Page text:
Inside Self-Storage

DEC 2018

Inside Self-Storage (ISS) is an information source for industry owners, managers, developers and investors covering news, trends, facility operation, finance, real estate, construction, development, marketing, technology, insurance and legality.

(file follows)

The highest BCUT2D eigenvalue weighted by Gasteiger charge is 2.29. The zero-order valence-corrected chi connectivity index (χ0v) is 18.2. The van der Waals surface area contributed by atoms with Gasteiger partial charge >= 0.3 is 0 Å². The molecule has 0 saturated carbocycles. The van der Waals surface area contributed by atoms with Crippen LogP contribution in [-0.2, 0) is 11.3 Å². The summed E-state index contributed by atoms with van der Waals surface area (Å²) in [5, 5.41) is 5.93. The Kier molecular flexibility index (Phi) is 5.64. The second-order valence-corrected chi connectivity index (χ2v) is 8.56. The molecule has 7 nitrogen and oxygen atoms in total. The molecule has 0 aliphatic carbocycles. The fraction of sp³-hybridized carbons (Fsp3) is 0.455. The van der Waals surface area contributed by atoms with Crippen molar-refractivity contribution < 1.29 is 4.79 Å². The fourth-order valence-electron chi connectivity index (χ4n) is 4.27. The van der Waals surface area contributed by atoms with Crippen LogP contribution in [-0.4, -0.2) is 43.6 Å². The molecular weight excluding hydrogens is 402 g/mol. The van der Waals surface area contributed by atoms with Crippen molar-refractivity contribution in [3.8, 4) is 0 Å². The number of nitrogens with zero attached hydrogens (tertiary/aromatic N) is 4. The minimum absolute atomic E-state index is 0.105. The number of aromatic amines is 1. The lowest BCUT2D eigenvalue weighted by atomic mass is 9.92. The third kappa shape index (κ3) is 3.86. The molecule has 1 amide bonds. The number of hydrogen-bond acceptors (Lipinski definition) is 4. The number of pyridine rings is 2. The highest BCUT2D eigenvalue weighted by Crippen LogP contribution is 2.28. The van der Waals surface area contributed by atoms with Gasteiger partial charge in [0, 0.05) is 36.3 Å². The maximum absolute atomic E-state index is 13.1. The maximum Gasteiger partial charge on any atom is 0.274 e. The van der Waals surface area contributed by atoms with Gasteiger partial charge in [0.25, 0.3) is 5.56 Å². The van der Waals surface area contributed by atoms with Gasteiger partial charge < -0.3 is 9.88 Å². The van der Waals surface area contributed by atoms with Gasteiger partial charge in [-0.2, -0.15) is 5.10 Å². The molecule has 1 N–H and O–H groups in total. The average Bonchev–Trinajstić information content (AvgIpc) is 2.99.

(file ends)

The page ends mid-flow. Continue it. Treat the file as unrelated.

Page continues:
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Full-Time Resident Managers Resident managers may be paid an annual salary or an hourly wage. Most also receive some sort of bonus program and/or other benefits such as medical coverage. Hourly wages for resident managers can run $10 to $15 per hour. Compensation for a salaried, single resident manager is typically $2,200 to $3,000 per month, while a resident couple or team earns $3,900 to $4,800 per month. Some managers make upward of $6,000 per month. Even if your manager earns a salary, he should complete a time card for all hours worked. If a situation arises in which a salaried employee needs to work an extraordinary amount of overtime, you should pay him extra for those hours so you don't eventually get in trouble with your EDD for undercompensating the number of hours worked. Upon hiring, a resident manager should receive a formal Letter of Employment that details his job duties, expectations from the owner, facility goals, wages and benefits. Incorporate a separate apartment lease in his employee package. Non-Resident Compensation In the last decade or so, non-resident managers have become the norm in self-storage, which makes them just like employees at other retail businesses. They come to work and go home at the end of their shift. The majority are paid an hourly wage, not a salary. Incidentally, for properties that have resident managers, the relief managers will also fall into this category since they reside offsite and typically work one or two days per week. A full-time, non-resident manager gets paid an average of $14 to $20 per hour, while relief managers typically make $11 to $14 per hour. Maintenance staff generally earns $12 to $16 per hour. In some states like Washington, which has a minimum wage of $15 per hour, relief staff can earn as much as $24 per hour. Non-resident managers may or may not receive a bonus plan in addition to their hourly wage. There's no need for a formal Letter of Employment for managers who aren't living onsite because, frankly, their position is just like any other job. They can leave at any time (hopefully with a proper notice) and find another position without the complication of a residential move. Does Size Matter? There's some perception that self-storage manager compensation increases with facility size. While this may be true in some cases, it isn't always a factor. The manager of a 350-unit property is often paid just as much as one who manages an 800-unit property. That said, the owner of a 1,700-unit facility will probably pay more than he would at an average-sized property because the manager will likely supervise other office and maintenance staff. Other factors may also come into play. An older, smaller property may not have a mortgage and operating expenses may be low. If a facility is in a densely populated area, rental rates may be high, making it possible to pay the manager as much as his counterpart at a larger facility in a more rural setting. This is why there's no set standard and compensation can vary widely. Getting What You Pay For One thing's for sure: Employee wages are likely an owner's next highest expense behind his mortgage. Keep that in mind when designing your annual budget, but don't underpay. If you have a good manager, pay him well in wages and benefits! Train him and give him the tools to do his job well. Install a motivating, achievable bonus program. Conduct regular financial audits and property inspections to hold him accountable. Review job performance at least annually, and provide raises or additional bonuses when warranted. A good manager is worth his weight in gold. The person behind the management desk can make the difference between a clean, high-occupancy and financially successful facility and one that underperforms. Respect the person you've hired and empowered, and remember to say thank-you for a job well done. If you follow that basic credo, you'll create a win-win-win situation for you, your manager and your investment. Pamela Alton is the owner of Mini-Management Services, a company that has been placing self-storage managers in positions all over the United States since 1991. She also offers staff training, operational consulting, and facility audits and inspections. For more information, call 321.890.2245; e-mail pamela@mini-management.com; visit www.mini-management.com. 5 Steps to Determine Salary 1. Have a solid job description. If you don't know what you're looking for, it's going to be difficult to find it. Be specific about the duties and responsibilities of the job. 3. Conduct advanced searches. Query online job sites like CareerBuilder, Monster or Jobs.com. Using the advanced search tool, you can drill down into specific keywords and categories that match your needs. 5. Advertise a salary range. Keep a narrowed salary range in mind and include it in your job advertisement. Then look at candidates on the low and high end of the range. 2. Look around. What's the industry paying? Do an online search for the job you're looking to create to try and gauge how the market is pricing that position. 4. Do a cost-of-living comparison. This will give you a good indication of what an equivalent job commands in salary in your city or neighborhood. Source: Small Business Administration, "5 Steps to Help You Decide What Salary to Pay Your Employees" 36 ISS I December 2018 www.insideselfstorage.com

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